The U.S. attorney here on Thursday charged enigmatic Democratic fundraiser Norman Hsu with masterminding a massive Ponzi scheme that defrauded investors from New York to California out of more than $60 million, while pressing many to make campaign contributions to Sen. Hillary Rodham Clinton and other politicians.
The case, which came together with surprising speed, includes Hsu's confession to the FBI that his investment deals were "phony," officials said in unsealing the charges.
As Hsu's apparent scam has unraveled, it has left perhaps hundreds of investors across the country in a panic. A group in the New York area said it lost at least $40 million. Hsu reportedly took in millions more from about 60 investors in Orange County.
One Orange County investor said that he gave Hsu $90,000 from personal savings and his pension program, although he received almost no information about where his money was going.
"That's how foolish I was," he said, declining to speak on the record because of the continuing investigation.
The federal charges were announced on the same day that Hsu was extradited from Grand Junction, Colo., to California on a fraud charge from which he fled 15 years ago. The once-dapper 56-year-old Hong Kong native wore a black long-sleeved T-shirt and jeans as sheriff's deputies turned him over to California authorities. He was put on a plane in shackles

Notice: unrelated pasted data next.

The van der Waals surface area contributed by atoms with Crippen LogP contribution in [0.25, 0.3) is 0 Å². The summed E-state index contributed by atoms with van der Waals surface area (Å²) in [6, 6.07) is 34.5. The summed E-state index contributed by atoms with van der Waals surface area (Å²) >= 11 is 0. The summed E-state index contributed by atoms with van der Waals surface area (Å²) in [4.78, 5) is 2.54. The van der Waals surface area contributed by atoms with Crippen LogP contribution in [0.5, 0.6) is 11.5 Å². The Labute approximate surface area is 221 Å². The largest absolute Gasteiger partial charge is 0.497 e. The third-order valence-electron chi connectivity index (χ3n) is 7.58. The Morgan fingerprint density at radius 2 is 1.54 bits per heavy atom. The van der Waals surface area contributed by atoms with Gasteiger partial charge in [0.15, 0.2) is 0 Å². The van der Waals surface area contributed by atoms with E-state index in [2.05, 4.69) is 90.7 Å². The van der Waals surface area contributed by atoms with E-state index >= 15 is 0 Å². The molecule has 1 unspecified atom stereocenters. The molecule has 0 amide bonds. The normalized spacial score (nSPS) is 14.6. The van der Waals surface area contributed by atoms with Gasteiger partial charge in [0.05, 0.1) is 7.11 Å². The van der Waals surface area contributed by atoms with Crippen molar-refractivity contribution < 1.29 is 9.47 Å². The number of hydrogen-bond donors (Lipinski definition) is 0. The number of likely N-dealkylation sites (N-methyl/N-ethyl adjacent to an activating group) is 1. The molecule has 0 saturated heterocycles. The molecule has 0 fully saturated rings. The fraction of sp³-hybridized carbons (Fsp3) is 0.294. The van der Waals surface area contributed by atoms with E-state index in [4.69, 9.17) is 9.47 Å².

Now the 1991 case -- in which Hsu fleeced investors in a similar scheme -- seems minor in comparison to the federal allegations.
U.S. Atty. Michael J. Garcia of the Southern District of New York unsealed a 16-page complaint Thursday charging Hsu with mail fraud, wire fraud and violating the Federal Election Campaign Act by reimbursing some associates for their political donations. If convicted, he could face up to 45 years in prison.
"This case is about greed," the New York prosecutor said in a news conference. Hsu sought financial gain, he said, and contrived "to purchase a place on the celebrity campaign circuit."
Although prosecutors declined to specify the exact locations or provide names of Hsu's victims, the Los Angeles Times has traced his alleged pyramid-style scheme to clusters of friends and acquaintances around New York and the Bay Area, as well as Orange County.
In each area, investors say Hsu lured them with promises of a high rate of return on deals to provide short-term financing to apparel manufacturers and other businesses.
Until recently, participants received their promised profits -- often a 6% return the first month. That encouraged them to invest more and to involve their friends and families in the enterprise.
In fact, prosecutors said, there were no financing deals and no real economic activity.
Although Hsu was unknown on the national political scene before 2003, his ability to provide campaign donations whenever he was asked earned him invitations to exclusive events with Bill and Hillary Rodham Clinton and their friends.
Sen. Clinton's top campaign aide, Patti Solis Doyle, and three associates spent several days in Las Vegas as Hsu's guests to celebrate the New York Democrat's 2006 reelection.
Citing unnamed witnesses and victims, Garcia described how Hsu became such a reliable donor: He pressured investors to make campaign contributions. In at least two cases, he used investors as "straw donors" -- reimbursing them for donations made in their name, a violation of federal election law.